You know that old joke about how the majority of New Yorker cartoons could be captioned “Christ, what an asshole!”? I thought about that a lot while I was reading Peter Biskind’s Easy Riders, Raging Bulls: How the Sex-Drugs-and-Rock’N’Roll Generation Saved Hollywood. This book chronicles the work of many major directors of the 1970s, including Francis Ford Coppola (The Godfather, Apocalypse Now), Martin Scorsese (Taxi Driver, Raging Bull), Robert Altman (Nashville, McCabe and Mrs. Miller), and Steven Spielberg (Jaws, Close Encounters of the Third Kind), starting in the late 1960s with films such as Easy Rider and Bonnie and Clyde (making it a nice follow-up to Mark Harris’s Pictures at a Revolution) and going through the early 1980s.
Easy Riders, Raging Bulls aims to present both the artistry and the business side of how many classic films of the 1970s were made. The films covered include both successes and flops, including some films (such as Harold and Maude and Raging Bull) that weren’t well received at the time but are highly regarded today. It’s an interesting glimpse into a pivotal time in the film industry, transitioning away from the studio system that shaped the first half of the twentieth century, moving into the more auteur-driven ideal of the 1970s (and that we saw arise again in the indie movement of the 1990s), and into the blockbuster ideal of hits like Star Wars and Jaws.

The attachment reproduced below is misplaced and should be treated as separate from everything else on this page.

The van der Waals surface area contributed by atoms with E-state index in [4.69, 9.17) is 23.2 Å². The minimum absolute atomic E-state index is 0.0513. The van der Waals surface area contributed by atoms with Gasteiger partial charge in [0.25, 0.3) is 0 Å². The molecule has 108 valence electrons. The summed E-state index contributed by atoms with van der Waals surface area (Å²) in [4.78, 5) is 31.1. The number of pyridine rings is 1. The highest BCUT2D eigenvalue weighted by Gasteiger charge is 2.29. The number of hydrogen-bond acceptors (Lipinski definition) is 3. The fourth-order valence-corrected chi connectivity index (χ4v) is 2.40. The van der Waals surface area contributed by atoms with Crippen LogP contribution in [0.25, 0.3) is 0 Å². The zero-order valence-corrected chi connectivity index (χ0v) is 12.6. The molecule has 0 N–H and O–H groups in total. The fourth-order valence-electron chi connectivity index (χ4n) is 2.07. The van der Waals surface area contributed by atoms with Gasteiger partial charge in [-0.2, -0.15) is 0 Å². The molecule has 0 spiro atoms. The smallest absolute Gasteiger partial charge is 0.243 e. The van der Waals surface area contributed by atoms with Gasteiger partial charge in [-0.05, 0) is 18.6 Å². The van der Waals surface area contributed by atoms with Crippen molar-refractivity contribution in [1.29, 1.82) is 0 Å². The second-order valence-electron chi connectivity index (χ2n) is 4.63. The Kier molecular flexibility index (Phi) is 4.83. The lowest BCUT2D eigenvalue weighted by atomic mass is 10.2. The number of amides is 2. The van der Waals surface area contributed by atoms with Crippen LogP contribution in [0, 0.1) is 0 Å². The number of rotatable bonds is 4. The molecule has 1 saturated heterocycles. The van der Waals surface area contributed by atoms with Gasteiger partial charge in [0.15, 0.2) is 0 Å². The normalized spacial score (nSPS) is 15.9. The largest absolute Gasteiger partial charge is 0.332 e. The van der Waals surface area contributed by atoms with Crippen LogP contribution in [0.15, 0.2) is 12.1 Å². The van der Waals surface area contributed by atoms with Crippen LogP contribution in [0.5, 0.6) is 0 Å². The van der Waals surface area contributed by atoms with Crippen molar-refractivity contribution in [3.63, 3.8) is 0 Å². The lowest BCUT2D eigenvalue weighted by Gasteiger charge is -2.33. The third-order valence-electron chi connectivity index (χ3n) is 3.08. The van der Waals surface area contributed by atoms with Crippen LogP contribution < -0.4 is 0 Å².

The book provides lots of interesting tidbits (George Lucas was originally slated to direct Apocalypse Now!) and information about the business side of the film industry (such as the way changes to how films are released into theaters impacted what kinds of films were successful throughout the 1970s). However, for me the reading experience was affected by how essentially everyone involved with the making of these films (at least the powerful people like directors, producers, and star actors) seems like a terrible person – arrogant, selfish, petty, vindictive, and unwilling to share credit with anyone. And that’s before they all start abusing cocaine! Overall I think this book works better as a story of the pitfalls of the auteur model of filmmaking, and as a deep dive into the business of film at a pivotal time, than as a celebration of the artistry or impact of these classic films.